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        \li \c {C:\qtcreator\bin>qtcreator C:\TextFinder\textfinder.cpp:100}
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        \li \c {C:\qtcreator\bin>qtcreator C:\TextFinder\textfinder.cpp +100}
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    \endlist

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    To open a project that is located in a particular folder, you can pass on the folder
    name as a command line argument. \QC looks for a session that matches the folder name and
    loads it. Or it looks for a project file in the folder and opens it. For example:

    \c {qtcreator .}

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    \note To run a self-built \QC from the command line on Windows, make sure
    that the Qt installation directory is included in the PATH environment
    variable. You can enter the following command on the command line to add Qt
    to the path:

    \code
    set PATH=<Qt_installation_directory>\mingw\bin;c:<Qt_installation_directory>\bin;%PATH%
    \endcode

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    The following table summarizes the available options:

    \table
        \header
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            \li  Option
            \li  Description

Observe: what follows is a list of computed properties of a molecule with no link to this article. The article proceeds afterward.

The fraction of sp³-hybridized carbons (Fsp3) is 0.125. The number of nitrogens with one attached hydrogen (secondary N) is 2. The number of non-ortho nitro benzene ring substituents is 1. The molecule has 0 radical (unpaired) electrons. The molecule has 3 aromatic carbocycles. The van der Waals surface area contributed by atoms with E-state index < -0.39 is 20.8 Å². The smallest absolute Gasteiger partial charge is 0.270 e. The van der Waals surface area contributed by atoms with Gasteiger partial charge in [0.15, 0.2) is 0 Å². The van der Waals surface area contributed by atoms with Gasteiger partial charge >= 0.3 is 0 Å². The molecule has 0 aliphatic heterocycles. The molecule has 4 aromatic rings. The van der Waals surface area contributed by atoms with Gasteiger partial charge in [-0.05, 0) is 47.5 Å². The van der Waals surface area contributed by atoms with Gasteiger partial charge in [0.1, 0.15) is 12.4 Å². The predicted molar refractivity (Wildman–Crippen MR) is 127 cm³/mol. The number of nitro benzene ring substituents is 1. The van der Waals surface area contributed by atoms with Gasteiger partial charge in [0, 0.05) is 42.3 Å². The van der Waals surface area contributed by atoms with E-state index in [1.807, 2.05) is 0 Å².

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        \row
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            \li  -help
            \li  Display help on command line options.
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        \row
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            \li  -version
            \li  Display \QC version.
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        \row
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            \li  -client
            \li  Attempt to connect to an already running instance of \QC.
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       \row
            \li -load <plugin>
            \li Load the specified plugin.

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        \row
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            \li  -noload <plugin>
            \li  Do not load the specified plugin.
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        \row
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            \li  -profile